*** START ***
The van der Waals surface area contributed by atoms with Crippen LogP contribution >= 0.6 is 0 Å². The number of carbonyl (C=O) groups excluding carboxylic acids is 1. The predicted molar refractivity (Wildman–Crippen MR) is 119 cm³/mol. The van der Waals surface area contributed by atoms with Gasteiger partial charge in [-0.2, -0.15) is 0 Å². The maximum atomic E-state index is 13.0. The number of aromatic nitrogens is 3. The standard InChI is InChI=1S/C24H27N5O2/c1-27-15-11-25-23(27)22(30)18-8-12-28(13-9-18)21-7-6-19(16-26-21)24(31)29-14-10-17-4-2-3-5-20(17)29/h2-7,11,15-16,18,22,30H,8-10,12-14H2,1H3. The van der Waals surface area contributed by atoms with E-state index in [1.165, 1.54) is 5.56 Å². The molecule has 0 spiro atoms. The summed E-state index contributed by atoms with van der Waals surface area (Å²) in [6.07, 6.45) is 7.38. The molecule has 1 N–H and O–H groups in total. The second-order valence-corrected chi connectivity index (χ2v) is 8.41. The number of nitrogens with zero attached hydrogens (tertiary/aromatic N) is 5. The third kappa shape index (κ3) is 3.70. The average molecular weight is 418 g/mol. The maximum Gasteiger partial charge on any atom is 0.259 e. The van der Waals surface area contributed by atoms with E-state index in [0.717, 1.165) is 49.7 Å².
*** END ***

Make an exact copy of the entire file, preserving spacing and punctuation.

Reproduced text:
The van der Waals surface area contributed by atoms with Crippen LogP contribution >= 0.6 is 0 Å². The number of carbonyl (C=O) groups excluding carboxylic acids is 1. The predicted molar refractivity (Wildman–Crippen MR) is 119 cm³/mol. The van der Waals surface area contributed by atoms with Gasteiger partial charge in [-0.2, -0.15) is 0 Å². The maximum atomic E-state index is 13.0. The number of aromatic nitrogens is 3. The standard InChI is InChI=1S/C24H27N5O2/c1-27-15-11-25-23(27)22(30)18-8-12-28(13-9-18)21-7-6-19(16-26-21)24(31)29-14-10-17-4-2-3-5-20(17)29/h2-7,11,15-16,18,22,30H,8-10,12-14H2,1H3. The van der Waals surface area contributed by atoms with E-state index in [1.165, 1.54) is 5.56 Å². The molecule has 0 spiro atoms. The summed E-state index contributed by atoms with van der Waals surface area (Å²) in [6.07, 6.45) is 7.38. The molecule has 1 N–H and O–H groups in total. The second-order valence-corrected chi connectivity index (χ2v) is 8.41. The number of nitrogens with zero attached hydrogens (tertiary/aromatic N) is 5. The third kappa shape index (κ3) is 3.70. The average molecular weight is 418 g/mol. The maximum Gasteiger partial charge on any atom is 0.259 e. The van der Waals surface area contributed by atoms with E-state index in [0.717, 1.165) is 49.7 Å².